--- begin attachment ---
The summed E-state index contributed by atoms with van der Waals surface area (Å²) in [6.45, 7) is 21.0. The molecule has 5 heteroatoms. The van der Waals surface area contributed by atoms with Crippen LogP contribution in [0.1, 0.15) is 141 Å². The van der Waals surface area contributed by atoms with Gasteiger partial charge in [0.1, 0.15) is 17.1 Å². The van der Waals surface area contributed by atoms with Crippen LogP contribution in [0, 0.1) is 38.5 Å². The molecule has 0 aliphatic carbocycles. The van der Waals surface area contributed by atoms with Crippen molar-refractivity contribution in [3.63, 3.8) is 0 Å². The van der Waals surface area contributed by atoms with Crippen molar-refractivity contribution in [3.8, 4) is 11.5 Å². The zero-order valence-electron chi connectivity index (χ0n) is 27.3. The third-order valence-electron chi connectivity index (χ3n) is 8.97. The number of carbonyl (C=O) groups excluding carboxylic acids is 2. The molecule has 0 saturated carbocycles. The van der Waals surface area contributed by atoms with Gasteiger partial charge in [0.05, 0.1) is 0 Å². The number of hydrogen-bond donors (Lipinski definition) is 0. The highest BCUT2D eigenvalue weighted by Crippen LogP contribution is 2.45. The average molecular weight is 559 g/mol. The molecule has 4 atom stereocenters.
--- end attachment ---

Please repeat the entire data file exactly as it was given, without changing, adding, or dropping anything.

The summed E-state index contributed by atoms with van der Waals surface area (Å²) in [6.45, 7) is 21.0. The molecule has 5 heteroatoms. The van der Waals surface area contributed by atoms with Crippen LogP contribution in [0.1, 0.15) is 141 Å². The van der Waals surface area contributed by atoms with Gasteiger partial charge in [0.1, 0.15) is 17.1 Å². The van der Waals surface area contributed by atoms with Crippen LogP contribution in [0, 0.1) is 38.5 Å². The molecule has 0 aliphatic carbocycles. The van der Waals surface area contributed by atoms with Crippen molar-refractivity contribution in [3.63, 3.8) is 0 Å². The van der Waals surface area contributed by atoms with Crippen molar-refractivity contribution in [3.8, 4) is 11.5 Å². The zero-order valence-electron chi connectivity index (χ0n) is 27.3. The third-order valence-electron chi connectivity index (χ3n) is 8.97. The number of carbonyl (C=O) groups excluding carboxylic acids is 2. The molecule has 0 saturated carbocycles. The van der Waals surface area contributed by atoms with Gasteiger partial charge in [0.05, 0.1) is 0 Å². The number of hydrogen-bond donors (Lipinski definition) is 0. The highest BCUT2D eigenvalue weighted by Crippen LogP contribution is 2.45. The average molecular weight is 559 g/mol. The molecule has 4 atom stereocenters.